Melbourne, Feb 14: An India-born doctor, who faced trial in Australia for causing bodily harm to a patient, has sued a law firm and a junior counsel for A$884,000 for failing to tell him that the lawyer assigned to him was “inexperienced” in conducting criminal trials.
Jayant Patel, who returned to the US last year after he was cleared of the charges against him by a Brisbane court, has demanded A$884,000 in damages from law firm Raniga Lawyers and barrister Michael Woodford, who was appointed by the firm to defend the doctor, media reported.
The firm defended him in his 2010 trial for three counts of unlawfully killing patients and causing grievous bodily harm to another in the Australian state of Queensland.
In the case, he was convicted and jailed for seven years.
The claim in the Queensland Supreme Court in Brisbane alleges that in 2008 Patel retained Raniga Lawyers to defend him on criminal charges for which he was extradited from the US.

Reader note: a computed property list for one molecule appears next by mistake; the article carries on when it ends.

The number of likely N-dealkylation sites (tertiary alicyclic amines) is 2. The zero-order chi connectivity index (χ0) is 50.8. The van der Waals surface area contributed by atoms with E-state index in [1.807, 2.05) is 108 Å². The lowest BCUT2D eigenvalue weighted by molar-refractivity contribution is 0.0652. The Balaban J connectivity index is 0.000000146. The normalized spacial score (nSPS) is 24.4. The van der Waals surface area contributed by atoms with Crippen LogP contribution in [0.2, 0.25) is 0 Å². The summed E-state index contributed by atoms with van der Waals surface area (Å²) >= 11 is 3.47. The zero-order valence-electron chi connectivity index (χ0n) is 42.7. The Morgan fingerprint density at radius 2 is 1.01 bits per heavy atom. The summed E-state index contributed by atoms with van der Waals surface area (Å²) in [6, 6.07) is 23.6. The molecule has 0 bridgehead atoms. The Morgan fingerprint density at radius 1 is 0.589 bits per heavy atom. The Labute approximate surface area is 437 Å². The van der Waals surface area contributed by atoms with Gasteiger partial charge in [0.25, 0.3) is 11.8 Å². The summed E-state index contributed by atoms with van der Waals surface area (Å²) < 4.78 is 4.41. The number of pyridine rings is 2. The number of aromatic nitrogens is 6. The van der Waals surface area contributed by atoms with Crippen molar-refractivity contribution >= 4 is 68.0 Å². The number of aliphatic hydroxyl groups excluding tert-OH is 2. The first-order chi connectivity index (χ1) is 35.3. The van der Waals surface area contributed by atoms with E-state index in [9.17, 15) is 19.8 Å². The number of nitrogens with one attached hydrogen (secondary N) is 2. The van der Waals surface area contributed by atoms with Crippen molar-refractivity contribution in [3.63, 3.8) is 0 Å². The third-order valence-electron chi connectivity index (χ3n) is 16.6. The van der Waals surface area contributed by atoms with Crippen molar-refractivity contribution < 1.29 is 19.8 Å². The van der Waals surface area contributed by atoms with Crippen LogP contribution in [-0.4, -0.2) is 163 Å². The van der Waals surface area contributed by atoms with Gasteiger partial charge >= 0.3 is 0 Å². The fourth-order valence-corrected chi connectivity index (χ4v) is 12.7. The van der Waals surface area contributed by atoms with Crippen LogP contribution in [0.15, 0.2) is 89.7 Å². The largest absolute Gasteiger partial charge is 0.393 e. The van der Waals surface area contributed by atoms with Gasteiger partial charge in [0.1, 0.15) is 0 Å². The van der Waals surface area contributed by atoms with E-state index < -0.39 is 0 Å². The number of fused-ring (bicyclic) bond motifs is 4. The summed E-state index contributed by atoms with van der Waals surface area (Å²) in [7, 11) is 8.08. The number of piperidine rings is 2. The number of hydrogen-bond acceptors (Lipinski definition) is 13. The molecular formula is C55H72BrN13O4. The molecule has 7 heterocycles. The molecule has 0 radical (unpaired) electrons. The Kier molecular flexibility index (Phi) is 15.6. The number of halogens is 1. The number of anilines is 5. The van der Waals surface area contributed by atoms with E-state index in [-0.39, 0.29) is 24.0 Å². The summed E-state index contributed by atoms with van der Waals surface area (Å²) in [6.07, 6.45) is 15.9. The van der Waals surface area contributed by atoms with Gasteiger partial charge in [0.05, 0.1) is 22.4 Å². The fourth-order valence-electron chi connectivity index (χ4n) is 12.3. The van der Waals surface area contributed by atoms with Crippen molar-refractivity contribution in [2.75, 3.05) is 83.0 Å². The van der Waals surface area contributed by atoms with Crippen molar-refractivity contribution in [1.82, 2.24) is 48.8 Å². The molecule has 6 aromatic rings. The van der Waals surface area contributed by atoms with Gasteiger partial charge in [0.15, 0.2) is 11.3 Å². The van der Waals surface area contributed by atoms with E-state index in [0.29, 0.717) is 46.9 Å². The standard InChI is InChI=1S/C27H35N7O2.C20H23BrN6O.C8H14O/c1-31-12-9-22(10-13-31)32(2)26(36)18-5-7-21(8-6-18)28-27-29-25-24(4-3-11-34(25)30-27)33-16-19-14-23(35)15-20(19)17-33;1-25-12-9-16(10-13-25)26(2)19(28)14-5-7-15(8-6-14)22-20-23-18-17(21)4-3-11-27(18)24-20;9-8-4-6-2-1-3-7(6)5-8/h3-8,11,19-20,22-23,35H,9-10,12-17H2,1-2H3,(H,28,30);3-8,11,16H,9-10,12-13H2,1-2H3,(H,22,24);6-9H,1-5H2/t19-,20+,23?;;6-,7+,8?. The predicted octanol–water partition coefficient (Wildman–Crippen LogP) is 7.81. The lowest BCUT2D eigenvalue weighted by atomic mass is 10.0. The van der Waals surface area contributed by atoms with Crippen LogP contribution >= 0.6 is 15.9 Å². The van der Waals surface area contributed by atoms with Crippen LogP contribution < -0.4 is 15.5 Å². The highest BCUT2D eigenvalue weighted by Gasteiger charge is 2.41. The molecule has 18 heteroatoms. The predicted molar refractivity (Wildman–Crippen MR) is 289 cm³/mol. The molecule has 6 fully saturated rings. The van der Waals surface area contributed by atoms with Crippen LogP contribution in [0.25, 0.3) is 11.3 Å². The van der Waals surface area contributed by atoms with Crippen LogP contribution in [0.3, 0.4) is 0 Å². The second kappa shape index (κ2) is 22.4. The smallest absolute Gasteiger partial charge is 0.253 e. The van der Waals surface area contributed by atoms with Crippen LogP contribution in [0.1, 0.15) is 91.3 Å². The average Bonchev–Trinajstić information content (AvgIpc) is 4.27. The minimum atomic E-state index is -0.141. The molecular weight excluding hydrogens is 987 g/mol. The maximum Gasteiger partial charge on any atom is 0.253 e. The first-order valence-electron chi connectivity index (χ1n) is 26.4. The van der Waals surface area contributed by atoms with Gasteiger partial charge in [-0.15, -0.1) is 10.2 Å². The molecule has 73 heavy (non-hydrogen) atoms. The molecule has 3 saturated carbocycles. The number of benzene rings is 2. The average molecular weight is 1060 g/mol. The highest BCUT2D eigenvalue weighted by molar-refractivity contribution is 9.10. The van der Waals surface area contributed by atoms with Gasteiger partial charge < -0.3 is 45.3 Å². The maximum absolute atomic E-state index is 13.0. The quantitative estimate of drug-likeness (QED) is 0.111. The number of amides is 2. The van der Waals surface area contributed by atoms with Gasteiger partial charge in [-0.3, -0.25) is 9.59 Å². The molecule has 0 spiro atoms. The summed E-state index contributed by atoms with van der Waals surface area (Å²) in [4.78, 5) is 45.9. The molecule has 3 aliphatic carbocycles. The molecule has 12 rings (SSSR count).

Patel alleges that Raniga Lawyers failed to tell him the lawyer assigned to him was “inexperienced” in conducting criminal trials, the Courier Mail reported Friday.
He said Raniga Lawyers should have supervised his defence lawyer Woodford.
He contended that Woodford was a junior, inexperienced counsel who did not have the skills to fight such a complicated case.
Patel said he should have been briefed about counsel’s skills by the firm since the charges against him were very serious, and he could have faced life sentence if convicted.
Woodford, however, declined to comment.
Patel claimed that Raniga Lawyers failed to get full particulars of the charges and allegations from the prosecution so it could not properly advise him about available defences.
Patel was charged with killing Gerry Kemps, 77, and James Phillips, 46, and causing bodily harm to Ian Rodney Vowles, 66, in the Bundaberg Base Hospital in Queensland.
He was acquitted of a manslaughter charge after a jury failed to reach a verdict.
Gujarat-born Patel had a controversial tenure in the Bundaberg Base Hospital from 2003 to early 2005, during which over 80 deaths were linked to him, including 30 patients who died in his care.
After that, he left for Portland, Oregon, in the US.
He was, however, extradited to Australia in 2008 to face trial.